CB linked to an interesting point of view the other day that drew the comparison between the situation in this country and how communist Russia was run. A comment on this post suggested that it was interesting that "the wingnuts fought so hard against the commies" since they achieved the same result, in some respects, as the Kremlin in America. Not one to risk letting the wingers sound like heroes, because it's not true, I had to jump in. I responded to this in a few comments (starting here), and used that an opportunity to explain a few things. I'd like to re-cap that here.My initial response is that the conservatives opposed Russia so determinedly in the Cold War not, of course, because they opposed all the excesses of social authority that led to human rights abuses. Those abuses, in fact, as we should all know, had nothing to do with the ideology of socialism of itself. The right wingers turned a blind eye to those kinds of abuses when they found those abuses to be useful concomitants of their own plots, such as during the East Timor/Indonesian conflict, to take one piece of evidence. There are many more inconsistencies along these same lines, and there are many left-wingers who are much more knowledgeable about them than I am, but I still feel confident referencing them because I've read and heard about many of the examples. So even besides the human rights abuses, even without the violations of freedom, the right wingers still objected to socialism- because what they really opposed about it were the good parts of communism. These are the parts you left-wingers unfortunately mostly don't take the time to articulate and advocate expressly, because you're naive and dull enough to equate advocating for Castro Cuba in general, or similarly apologizing for the USSR, with advocating for the good parts of communism and socialism-- the parts you actually believe in, even though it's the human rights abuses of the USSR and Castro that the USSR and Castro have become equivalent to in the public mind in this country. Unfortunately, regardless of whether in this context it's way too easy and logical for your political opponents to paint you as anti-freedom and anti-human rights when you blanket-support those regimes of those countries- that is, without making a distinction between the consequences of totalitarianism/authoritarianism, on the one hand, and the consequences of socialism, on the other- you people vocally support Castro and the USSR. Back to the matter at hand: the spin you unfortunately walk into is just spin, and the rich conservatives (the conservative leaders) opposed the communist countries because those conservatives wanted money, just like they want money now, and they were so scared that what happened in Cuba would happen here and someone else, instead of them, would be planning the wealth-redistribution in this country. In the USSR, the leaders did it subtly, redistributing wealth to themselves through corruption and in the names of freedom and equality. Here, the leaders (the right-wing leaders of huge commercial corporations) do it subtly, redistributing wealth to themselves also in the names of freedom and equality (think of the conservative rhetoric surrounding the flat-tax and the estate tax). They wouldn't be any less opposed to authoritarianism in this country if they could practice it, I think, it's just that they couldn't get away with it here because people here do not want a conservative revolution. The conservatives need to be more subtle, also, they feel, because otherwise the communist revolution they feared might come would come and take it all away from them. That is, it would be someone else doing all the redistributing, not them, and it would get redistributed to America's downtrodden, not to them, and also perhaps to a new group of authoritarians who would be abusing socia[...]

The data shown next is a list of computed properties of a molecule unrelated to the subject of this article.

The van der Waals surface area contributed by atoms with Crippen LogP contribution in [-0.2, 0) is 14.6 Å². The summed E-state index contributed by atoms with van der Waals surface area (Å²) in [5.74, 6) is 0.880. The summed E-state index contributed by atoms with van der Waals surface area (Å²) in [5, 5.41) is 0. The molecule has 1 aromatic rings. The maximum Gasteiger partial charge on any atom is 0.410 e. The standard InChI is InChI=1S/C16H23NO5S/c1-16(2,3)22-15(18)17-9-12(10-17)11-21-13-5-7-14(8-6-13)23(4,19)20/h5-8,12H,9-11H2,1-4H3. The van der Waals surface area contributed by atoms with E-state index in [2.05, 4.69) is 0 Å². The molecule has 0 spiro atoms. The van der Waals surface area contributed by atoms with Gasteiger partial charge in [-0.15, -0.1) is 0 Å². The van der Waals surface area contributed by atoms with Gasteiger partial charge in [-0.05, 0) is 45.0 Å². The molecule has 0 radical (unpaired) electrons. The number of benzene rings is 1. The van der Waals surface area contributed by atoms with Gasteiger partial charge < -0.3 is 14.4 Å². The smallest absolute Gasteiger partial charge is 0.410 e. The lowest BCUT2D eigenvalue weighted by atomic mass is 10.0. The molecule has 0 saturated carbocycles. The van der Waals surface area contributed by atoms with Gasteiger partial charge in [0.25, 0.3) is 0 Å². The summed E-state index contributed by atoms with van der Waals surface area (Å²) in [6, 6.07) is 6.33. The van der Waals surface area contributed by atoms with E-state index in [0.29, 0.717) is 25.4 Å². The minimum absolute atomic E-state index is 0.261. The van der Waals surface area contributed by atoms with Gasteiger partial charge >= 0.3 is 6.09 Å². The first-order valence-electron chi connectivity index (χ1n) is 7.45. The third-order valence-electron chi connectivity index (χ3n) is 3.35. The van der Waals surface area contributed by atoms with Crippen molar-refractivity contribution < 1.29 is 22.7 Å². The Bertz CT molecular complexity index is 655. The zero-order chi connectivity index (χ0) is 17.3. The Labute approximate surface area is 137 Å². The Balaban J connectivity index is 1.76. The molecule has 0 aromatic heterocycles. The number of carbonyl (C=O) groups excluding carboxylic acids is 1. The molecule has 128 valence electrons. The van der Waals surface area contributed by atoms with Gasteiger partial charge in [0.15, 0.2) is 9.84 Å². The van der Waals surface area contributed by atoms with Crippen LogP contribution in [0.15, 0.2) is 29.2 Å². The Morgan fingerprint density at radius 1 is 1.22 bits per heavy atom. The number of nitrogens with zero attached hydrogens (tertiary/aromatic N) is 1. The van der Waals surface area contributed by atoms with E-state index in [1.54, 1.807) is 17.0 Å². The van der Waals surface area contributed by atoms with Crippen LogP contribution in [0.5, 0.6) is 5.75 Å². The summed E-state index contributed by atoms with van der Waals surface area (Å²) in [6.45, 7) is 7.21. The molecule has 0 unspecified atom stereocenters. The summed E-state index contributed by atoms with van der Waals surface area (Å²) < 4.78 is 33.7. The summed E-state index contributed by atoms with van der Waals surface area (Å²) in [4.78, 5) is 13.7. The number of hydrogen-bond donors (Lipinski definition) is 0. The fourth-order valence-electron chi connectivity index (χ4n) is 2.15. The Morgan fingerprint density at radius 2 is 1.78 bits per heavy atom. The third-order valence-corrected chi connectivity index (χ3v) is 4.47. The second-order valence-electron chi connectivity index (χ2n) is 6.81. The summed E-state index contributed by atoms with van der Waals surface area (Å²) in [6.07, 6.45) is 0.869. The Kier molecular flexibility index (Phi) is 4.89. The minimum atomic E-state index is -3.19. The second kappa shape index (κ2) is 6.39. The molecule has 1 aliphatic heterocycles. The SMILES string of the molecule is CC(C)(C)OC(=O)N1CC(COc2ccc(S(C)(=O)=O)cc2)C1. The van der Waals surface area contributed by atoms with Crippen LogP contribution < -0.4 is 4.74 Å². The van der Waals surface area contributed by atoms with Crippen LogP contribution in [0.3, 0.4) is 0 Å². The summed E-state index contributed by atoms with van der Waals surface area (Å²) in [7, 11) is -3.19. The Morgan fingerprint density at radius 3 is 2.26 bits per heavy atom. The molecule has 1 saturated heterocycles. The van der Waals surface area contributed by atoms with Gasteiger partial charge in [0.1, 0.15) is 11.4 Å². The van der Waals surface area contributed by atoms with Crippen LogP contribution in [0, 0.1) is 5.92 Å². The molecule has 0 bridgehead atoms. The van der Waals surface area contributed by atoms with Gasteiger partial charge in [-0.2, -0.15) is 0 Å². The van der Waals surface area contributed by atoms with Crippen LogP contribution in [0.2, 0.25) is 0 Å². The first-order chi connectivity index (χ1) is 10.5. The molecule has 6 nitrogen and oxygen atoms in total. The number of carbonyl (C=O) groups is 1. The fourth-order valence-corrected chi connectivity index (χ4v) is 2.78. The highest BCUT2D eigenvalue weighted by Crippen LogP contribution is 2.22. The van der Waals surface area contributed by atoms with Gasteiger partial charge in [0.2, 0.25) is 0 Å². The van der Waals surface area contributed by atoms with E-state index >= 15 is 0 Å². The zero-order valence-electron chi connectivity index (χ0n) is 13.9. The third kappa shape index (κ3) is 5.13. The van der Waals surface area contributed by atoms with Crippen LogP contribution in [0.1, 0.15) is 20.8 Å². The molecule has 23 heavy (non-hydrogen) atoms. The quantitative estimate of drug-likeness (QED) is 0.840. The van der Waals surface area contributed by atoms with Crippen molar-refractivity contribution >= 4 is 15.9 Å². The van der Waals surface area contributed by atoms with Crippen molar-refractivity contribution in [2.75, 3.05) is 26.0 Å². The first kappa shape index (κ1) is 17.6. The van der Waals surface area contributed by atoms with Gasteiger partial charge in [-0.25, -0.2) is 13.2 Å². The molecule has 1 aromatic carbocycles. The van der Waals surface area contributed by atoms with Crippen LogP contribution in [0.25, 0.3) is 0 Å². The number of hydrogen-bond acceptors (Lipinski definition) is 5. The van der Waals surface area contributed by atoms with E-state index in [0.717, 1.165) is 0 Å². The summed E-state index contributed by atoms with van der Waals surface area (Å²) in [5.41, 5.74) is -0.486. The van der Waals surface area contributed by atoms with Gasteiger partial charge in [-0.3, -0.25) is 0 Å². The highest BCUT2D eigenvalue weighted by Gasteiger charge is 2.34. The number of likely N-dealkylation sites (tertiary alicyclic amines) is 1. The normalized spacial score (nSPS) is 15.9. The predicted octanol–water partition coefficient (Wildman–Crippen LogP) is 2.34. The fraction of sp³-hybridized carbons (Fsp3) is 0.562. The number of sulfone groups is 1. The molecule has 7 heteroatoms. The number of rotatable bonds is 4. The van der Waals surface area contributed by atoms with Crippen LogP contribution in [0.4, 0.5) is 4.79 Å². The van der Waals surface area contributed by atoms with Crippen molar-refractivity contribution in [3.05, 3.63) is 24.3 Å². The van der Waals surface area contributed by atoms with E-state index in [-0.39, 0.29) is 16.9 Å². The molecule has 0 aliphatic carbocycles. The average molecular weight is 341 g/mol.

An interesting question, and my answer


The Carpetbagger asked this interseting question. Here's my answer:

The best thing to do would be to treat him according to option 2 and only treat him like option 1 to the extent he proves- not just appears- to be for real.

This doesn't mean you really treat him mean- quite the opposite, possibly. It just means that in your own heart you don't trust him. The best thing to do would be to keep him close until you can find out more about what he's up to. Let him think he has won you over. Don't let him really control or influence things. Spread doubt to his former friends, ambiguously, so they think he has in fact come over to your side and is giving you important confidences. If he's playing double-agent for the Republicans, make them worried so he becomes a more expensive double-agent- so they think they have to pay twice as much to be sure he'll be loyal. Even sacrifice, give up bits to him to win his confidence and make him think all the more he's won your confidence. Find whatever way you can to use him against the enemy and cast him adrift when you're done with him to live in the mercy of his (hopefully, effectively your) having burned his own bridges.

But this is in an ideal world. Actually, the typical liberal politician or activist is not nearly as cunning as the average punk maneuvering among his friends for respect or young woman maneuvering for romance. Your actions are going to show that you're respecting him, and it's too risky to try to tell fellow liberals or subordinates how to treat him because Republicans will want to know what you're all saying and thinking about this guy. You can't trust that other liberals will tacitly understand how to treat him, because they haven't learned this point of view from their experiences. They probably have other people around them telling them to forgive and forget and not scrutinize.